This is the fifth post in a six-part series: Pediatric Bipolar Disorder: A Guide for Children’s and Youth Pastors and Volunteers. Click here to read the entire series as a single page.
A couple of weeks ago, I was sitting in a Board meeting at church in which we were discussing the concept of shifting from a “come and see” style of doing ministry, in which the church developed lots of cool events, worship experiences and attractions designed to bring people into our building to more of a “go and tell” style in which the people of the church become more outwardly focused, looking for opportunities to share the message of the Gospel in the surrounding community through serving others. The “come and see” strategy doesn’t appear to have been effective in attracting families of kids with bipolar disorder, but some combination of “come and see” and “go and tell” may be our best hope of connecting with them.
The church can respond to an immediate need by offering parents of kids with bipolar disorder opportunities for respite care. Key Ministry is seeking to “aggressively pursue families of children with special needs through outreach with the great hope that they would connect to a church community and come to know Jesus as a result.”
One challenge in welcoming families to weekend worship experiences involves the lack of predictability on any given day of how kids with bipolar disorder will react to church environments. Unlike kids with autism or ADHD who tend to exhibit more consistency of behavior, kids with bipolar disorder may require different levels of support from week to week. Many kids with bipolar disorder are able to fully participate in all activities without accommodations or assistance during periods of mood stability and would be insulted by the presence of a “buddy.” Some churches have found that maintaining a pool of several volunteers working in tandem with the children’s or youth ministry leadership, available during worship hours to provide extra assistance when needed is a much less restrictive alternative to “buddies.” Special attention also needs to be paid to transition times at church…drop-off, unstructured time before and after ministry activities and times when kids are moving from large group worship to small group activities. Kids with bipolar disorder are most likely to experience irritability or difficulty with aggressive behavior during transition times.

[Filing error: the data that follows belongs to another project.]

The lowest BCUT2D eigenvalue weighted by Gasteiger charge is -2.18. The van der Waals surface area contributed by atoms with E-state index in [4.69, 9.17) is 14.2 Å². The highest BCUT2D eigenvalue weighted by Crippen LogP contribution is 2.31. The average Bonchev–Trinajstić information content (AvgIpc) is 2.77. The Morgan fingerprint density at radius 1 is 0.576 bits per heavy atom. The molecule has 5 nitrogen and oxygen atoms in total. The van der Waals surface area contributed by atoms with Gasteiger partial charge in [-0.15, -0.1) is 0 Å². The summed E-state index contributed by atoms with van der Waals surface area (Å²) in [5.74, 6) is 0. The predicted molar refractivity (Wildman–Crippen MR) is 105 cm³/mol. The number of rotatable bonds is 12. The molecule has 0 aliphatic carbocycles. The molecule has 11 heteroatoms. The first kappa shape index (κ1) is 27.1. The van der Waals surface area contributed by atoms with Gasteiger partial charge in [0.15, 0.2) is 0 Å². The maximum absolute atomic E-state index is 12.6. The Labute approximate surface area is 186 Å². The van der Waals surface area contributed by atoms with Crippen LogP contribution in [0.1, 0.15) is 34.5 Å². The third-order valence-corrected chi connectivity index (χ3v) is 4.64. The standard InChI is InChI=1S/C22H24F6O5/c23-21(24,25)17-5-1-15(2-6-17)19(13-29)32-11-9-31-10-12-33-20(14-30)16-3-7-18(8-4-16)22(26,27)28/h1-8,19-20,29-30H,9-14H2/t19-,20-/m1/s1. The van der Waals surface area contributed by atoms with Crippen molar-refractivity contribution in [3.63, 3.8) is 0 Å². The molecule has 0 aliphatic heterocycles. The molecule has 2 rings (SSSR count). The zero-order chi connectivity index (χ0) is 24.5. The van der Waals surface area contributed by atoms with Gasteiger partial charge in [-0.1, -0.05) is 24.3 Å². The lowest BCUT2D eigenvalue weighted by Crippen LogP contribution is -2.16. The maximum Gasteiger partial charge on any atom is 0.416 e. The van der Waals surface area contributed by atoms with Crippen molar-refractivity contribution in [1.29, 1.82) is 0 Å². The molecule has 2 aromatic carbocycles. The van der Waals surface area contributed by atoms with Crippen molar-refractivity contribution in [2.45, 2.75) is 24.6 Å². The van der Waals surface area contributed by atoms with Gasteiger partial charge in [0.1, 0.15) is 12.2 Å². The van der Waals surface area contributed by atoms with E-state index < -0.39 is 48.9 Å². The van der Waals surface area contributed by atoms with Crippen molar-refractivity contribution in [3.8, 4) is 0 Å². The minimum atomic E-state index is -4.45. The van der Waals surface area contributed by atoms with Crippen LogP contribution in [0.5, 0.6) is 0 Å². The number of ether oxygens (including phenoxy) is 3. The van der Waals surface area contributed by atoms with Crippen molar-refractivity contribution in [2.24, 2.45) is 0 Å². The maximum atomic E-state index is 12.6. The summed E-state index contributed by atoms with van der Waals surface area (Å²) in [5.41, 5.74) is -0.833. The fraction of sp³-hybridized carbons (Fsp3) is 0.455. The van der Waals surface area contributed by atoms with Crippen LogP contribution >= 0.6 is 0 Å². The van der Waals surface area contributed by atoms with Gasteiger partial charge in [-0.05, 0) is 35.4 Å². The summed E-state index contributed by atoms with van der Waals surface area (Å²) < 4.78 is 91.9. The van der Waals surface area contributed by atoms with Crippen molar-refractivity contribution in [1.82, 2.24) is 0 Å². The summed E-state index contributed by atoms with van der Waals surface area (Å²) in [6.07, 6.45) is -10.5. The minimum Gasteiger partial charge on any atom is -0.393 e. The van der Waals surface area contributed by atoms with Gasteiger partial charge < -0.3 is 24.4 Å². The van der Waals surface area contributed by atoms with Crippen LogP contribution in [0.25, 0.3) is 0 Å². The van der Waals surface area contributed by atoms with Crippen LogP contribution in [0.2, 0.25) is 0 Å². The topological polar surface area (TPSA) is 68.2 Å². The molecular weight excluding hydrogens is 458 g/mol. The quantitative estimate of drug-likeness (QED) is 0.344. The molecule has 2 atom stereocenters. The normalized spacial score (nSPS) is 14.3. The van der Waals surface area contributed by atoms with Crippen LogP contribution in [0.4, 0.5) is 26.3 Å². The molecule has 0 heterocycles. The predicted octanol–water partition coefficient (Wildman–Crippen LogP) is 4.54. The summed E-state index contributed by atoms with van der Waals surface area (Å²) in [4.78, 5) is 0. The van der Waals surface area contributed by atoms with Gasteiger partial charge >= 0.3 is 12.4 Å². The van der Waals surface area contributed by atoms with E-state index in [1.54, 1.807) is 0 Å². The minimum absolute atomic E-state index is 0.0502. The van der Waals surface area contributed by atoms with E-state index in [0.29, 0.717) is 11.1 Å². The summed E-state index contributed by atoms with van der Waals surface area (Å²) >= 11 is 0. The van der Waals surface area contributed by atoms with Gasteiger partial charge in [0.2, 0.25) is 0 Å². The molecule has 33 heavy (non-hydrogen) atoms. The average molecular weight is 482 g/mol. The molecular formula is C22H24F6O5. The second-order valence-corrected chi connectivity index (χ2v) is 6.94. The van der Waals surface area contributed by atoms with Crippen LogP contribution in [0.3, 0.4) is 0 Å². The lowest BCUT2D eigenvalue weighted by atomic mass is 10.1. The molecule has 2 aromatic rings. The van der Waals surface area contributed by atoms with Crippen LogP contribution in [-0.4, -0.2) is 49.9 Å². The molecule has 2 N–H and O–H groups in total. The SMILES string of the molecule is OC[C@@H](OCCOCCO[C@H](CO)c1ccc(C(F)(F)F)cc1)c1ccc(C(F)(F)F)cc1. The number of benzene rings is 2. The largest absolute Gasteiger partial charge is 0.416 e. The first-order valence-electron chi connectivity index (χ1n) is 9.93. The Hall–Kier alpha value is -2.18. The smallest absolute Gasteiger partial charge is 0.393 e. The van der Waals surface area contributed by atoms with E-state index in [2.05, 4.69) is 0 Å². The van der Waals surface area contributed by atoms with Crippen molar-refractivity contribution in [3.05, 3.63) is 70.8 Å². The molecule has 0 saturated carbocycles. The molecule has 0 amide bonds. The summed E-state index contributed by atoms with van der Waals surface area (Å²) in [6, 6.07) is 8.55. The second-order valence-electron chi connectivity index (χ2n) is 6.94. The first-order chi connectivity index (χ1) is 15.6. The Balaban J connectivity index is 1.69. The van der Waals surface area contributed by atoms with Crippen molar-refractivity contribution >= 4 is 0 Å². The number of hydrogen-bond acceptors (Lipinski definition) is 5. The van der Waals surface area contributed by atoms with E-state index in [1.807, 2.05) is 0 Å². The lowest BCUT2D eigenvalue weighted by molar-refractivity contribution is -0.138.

Not every kid has to come to church to be ministered to by the church. Parents have far more time and opportunity to influence their children than the church does. Parents of a child with bipolar disorder are more likely to know the best strategies for communicating with them in different mood states. Equipping parents for spiritual leadership roles is an effective strategy for ministry to kids with disabilities. When a child’s aggressive behavior at church presents a significant risk to staff, volunteers and attendees, respite care can be offered in the home so that parents and siblings can attend worship, participate in small groups or Christian education activities and serve in ministries of the church.
Middle and high school ministry leaders can identify spiritually mature kids with the respect of their peers to look out for kids with bipolar disorder (and other conditions such as Social Anxiety Disorder or Asperger’s Disorder) who are prone to struggle with relationships and consistent participation in church activities.
Kids with bipolar disorder have gifts and talents, along with the same need for validation and recognition as their peers. Many are drawn to artistic pursuits…music, drama, art, literature. More than 20 different studies have suggested an increased rate of bipolar and depressive illnesses in highly creative people. Imagine the church being a place where they could make a meaningful contribution to the worship, creative arts, media and communication teams. A place where youth with “disabilities” can use their often considerable abilities to serve others while growing closer to God.
Close to twenty years ago, I was working with a single mother and her son (we’ll call him Dave) with bipolar disorder. Dave’s father had been hospitalized during bipolar episodes in which he became violent toward his mother. His parents divorced after his father refused to take medicine that kept his violent behavior in check.
Dave and his mother were connected to a very caring church, but a church that didn’t hold psychiatry or psychiatrists in high regard. Dave began exhibiting some of the same behavior that his father displayed during arguments with his mother, and I recommended medication. Dave’s mother insisted I speak to her their pastor before she’d agree to give him medication.
The first words out of the pastor’s mouth were to ask me if I had a saving relationship with Jesus Christ. After the pastor found out I used a study Bible published by his favorite seminary professor, we hit it off just fine. He specifically asked what the church could do to help. After describing the situation, the pastor recruited two men from the church for Dave’s mother to call when she saw signs he was becoming more irritated to come to the house and lend her support. The men also agreed to spend some fun time 1:1 with Dave and build a relationship with him so they would be in a position to be positive influences in his life. The intervention…medication plus male role models…was exactly what the situation called for.
Bottom line: The church did a great job of being the church for a boy with bipolar disorder and a mother in crisis…not by establishing a program but through responding to a need.
Revised June 26, 2012, February 24, 2016